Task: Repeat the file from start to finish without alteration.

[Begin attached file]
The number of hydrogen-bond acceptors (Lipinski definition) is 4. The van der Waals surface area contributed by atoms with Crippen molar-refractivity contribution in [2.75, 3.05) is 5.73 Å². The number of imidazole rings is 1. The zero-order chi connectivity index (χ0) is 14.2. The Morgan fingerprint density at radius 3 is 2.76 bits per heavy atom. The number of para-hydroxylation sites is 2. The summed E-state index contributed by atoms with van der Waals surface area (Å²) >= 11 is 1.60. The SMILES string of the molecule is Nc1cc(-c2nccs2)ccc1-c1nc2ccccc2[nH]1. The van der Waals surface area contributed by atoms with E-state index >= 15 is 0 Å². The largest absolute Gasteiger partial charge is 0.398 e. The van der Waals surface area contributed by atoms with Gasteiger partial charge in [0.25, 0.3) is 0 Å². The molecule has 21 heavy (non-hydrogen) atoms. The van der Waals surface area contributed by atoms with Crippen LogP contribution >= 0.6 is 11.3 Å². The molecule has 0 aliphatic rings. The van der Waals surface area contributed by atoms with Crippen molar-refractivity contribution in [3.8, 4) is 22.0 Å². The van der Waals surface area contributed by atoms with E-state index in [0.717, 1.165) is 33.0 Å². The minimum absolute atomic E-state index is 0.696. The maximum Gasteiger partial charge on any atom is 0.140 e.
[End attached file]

The number of hydrogen-bond acceptors (Lipinski definition) is 4. The van der Waals surface area contributed by atoms with Crippen molar-refractivity contribution in [2.75, 3.05) is 5.73 Å². The number of imidazole rings is 1. The zero-order chi connectivity index (χ0) is 14.2. The Morgan fingerprint density at radius 3 is 2.76 bits per heavy atom. The number of para-hydroxylation sites is 2. The summed E-state index contributed by atoms with van der Waals surface area (Å²) >= 11 is 1.60. The SMILES string of the molecule is Nc1cc(-c2nccs2)ccc1-c1nc2ccccc2[nH]1. The van der Waals surface area contributed by atoms with E-state index >= 15 is 0 Å². The largest absolute Gasteiger partial charge is 0.398 e. The van der Waals surface area contributed by atoms with Gasteiger partial charge in [0.25, 0.3) is 0 Å². The molecule has 21 heavy (non-hydrogen) atoms. The van der Waals surface area contributed by atoms with Crippen LogP contribution >= 0.6 is 11.3 Å². The molecule has 0 aliphatic rings. The van der Waals surface area contributed by atoms with Crippen molar-refractivity contribution in [3.8, 4) is 22.0 Å². The van der Waals surface area contributed by atoms with E-state index in [0.717, 1.165) is 33.0 Å². The minimum absolute atomic E-state index is 0.696. The maximum Gasteiger partial charge on any atom is 0.140 e.